Best known for its credit card offerings, which you may have in your wallet, Capital One offers several financial services aimed squarely at businesses. These include an array of business credit cards that include cash back and travel rewards, and in fact, we consider Capital One’s credit cards to be some of the best available, thanks to their often stellar rewards, lack of fees, and reasonable interest rates. There’s even a secured card, for small businesses with poor credit. You can read our roundup, linked above, of the best Capital One business credit cards.
Capital One also offers credit in the form of business loans.
Other Bank Of America Products & Services
- Bank of America Small Business Loans & Lines Of Credit
- Bank of America Merchant Services
- Bank of America Platinum Visa Credit Card
- Bank of America Business Advantage Travel Rewards Mastercard
- Bank of America Business Advantage Cash Rewards Mastercard
Bank of America offers a selection of credit cards to its business customers, allowing you to choose between travel and cash rewards when you make purchases. These cards offer adequate, if not outstanding, rewards and are well-reviewed overall. Bank of America offers a strong line of lending options in addition to its credit cards. These loans and lines of credit come with good rates and in potentially high amounts.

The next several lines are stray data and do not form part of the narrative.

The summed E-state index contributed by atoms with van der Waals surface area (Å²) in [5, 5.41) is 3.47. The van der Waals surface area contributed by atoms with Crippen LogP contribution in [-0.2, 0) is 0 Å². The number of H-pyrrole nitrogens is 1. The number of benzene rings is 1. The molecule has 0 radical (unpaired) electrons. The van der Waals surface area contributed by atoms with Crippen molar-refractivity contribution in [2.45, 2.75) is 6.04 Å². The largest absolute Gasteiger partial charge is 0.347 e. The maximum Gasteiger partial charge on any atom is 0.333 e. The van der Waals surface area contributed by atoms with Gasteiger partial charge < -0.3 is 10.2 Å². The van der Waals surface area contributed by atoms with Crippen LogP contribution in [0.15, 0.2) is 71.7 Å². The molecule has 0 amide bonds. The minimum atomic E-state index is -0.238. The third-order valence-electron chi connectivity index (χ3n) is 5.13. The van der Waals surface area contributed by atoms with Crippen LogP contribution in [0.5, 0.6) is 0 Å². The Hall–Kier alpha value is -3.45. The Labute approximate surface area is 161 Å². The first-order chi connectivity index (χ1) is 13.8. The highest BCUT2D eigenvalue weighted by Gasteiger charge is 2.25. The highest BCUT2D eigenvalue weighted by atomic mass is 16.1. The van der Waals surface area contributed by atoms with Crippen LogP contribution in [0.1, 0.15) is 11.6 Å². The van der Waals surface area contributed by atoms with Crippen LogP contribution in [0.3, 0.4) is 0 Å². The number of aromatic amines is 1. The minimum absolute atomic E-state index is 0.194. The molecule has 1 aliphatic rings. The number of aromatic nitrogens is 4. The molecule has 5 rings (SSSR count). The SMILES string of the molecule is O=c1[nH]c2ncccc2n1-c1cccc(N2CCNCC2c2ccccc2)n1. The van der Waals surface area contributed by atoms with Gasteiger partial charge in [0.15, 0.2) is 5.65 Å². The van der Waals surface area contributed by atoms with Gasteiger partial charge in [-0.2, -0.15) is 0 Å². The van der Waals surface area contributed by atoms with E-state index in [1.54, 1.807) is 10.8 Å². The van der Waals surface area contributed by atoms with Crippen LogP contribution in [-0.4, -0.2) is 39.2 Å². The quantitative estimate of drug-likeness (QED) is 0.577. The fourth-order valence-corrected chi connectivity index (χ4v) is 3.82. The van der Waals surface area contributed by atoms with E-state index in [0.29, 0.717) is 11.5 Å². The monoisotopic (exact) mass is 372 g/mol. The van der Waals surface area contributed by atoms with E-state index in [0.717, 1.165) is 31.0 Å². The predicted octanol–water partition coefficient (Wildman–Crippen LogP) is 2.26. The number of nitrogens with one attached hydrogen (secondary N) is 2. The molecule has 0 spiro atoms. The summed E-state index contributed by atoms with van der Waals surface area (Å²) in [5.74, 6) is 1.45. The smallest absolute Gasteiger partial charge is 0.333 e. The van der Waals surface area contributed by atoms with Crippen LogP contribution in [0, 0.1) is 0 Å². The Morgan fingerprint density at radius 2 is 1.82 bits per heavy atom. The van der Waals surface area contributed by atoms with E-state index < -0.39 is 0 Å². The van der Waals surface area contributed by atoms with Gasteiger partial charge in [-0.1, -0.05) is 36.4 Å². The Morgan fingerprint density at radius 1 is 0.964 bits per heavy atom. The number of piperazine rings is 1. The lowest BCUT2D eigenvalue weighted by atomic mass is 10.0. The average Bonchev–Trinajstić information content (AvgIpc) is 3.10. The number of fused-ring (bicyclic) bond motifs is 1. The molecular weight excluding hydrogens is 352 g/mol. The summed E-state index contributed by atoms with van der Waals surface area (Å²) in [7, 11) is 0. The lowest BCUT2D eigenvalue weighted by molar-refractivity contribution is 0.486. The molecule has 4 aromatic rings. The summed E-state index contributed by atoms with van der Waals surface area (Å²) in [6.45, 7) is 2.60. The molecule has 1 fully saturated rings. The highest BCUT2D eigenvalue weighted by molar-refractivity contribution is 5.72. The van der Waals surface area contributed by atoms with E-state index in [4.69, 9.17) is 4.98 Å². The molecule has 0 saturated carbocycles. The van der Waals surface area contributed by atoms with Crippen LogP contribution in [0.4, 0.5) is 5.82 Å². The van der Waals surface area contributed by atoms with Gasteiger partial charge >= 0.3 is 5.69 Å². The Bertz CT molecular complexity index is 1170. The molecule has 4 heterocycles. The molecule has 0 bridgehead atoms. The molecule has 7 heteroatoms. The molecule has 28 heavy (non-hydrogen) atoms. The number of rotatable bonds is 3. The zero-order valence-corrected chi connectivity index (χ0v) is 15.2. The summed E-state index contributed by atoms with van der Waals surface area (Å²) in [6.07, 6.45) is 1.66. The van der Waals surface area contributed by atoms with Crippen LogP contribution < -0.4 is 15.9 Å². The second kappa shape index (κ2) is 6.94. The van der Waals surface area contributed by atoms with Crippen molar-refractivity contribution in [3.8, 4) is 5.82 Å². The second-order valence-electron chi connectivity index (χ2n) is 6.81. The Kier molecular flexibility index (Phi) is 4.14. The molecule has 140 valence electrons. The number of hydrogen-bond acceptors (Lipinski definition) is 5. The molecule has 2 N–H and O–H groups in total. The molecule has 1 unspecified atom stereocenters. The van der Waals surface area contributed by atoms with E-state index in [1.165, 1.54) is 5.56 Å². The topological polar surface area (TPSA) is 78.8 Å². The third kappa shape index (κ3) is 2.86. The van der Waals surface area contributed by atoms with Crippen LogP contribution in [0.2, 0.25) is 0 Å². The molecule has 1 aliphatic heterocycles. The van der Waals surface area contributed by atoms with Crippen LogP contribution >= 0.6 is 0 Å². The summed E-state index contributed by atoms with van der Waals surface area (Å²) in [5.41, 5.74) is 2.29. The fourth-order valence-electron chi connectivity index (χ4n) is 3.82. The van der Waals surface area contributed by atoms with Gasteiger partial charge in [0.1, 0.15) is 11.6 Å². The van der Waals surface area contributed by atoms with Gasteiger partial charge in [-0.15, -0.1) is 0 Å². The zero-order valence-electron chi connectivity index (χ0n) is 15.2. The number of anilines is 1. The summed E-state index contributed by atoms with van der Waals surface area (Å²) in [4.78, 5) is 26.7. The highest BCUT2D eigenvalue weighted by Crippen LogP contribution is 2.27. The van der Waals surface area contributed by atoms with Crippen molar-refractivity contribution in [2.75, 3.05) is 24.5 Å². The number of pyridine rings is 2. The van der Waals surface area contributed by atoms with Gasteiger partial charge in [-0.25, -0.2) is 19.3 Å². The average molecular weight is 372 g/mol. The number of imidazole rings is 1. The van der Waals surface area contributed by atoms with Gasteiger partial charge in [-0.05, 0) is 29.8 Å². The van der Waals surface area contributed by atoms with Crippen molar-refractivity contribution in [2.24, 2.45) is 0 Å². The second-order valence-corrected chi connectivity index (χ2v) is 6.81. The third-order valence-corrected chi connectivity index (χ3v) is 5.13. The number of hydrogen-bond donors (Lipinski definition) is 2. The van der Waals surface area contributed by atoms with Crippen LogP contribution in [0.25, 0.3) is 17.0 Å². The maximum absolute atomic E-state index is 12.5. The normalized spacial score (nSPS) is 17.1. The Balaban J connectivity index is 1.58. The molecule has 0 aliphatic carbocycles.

Bank of America also offers merchant services with excellent features and good rates and fees. Bank of America Merchant Services uses Clover POS.
User Reviews, Complaints, & Criticisms
Both Bank of America and Capital One are accredited by the Better Business Bureau.
Capital One maintains a solid A rating with the BBB, and Bank of America goes one better with an A+ BBB rating. Although both banks have their share of complaints posted on the BBB website, most seem to be about individual customers with problems like missing debit cards, closed accounts, or fraudulent charges. Very few comments online relate specifically to business banking.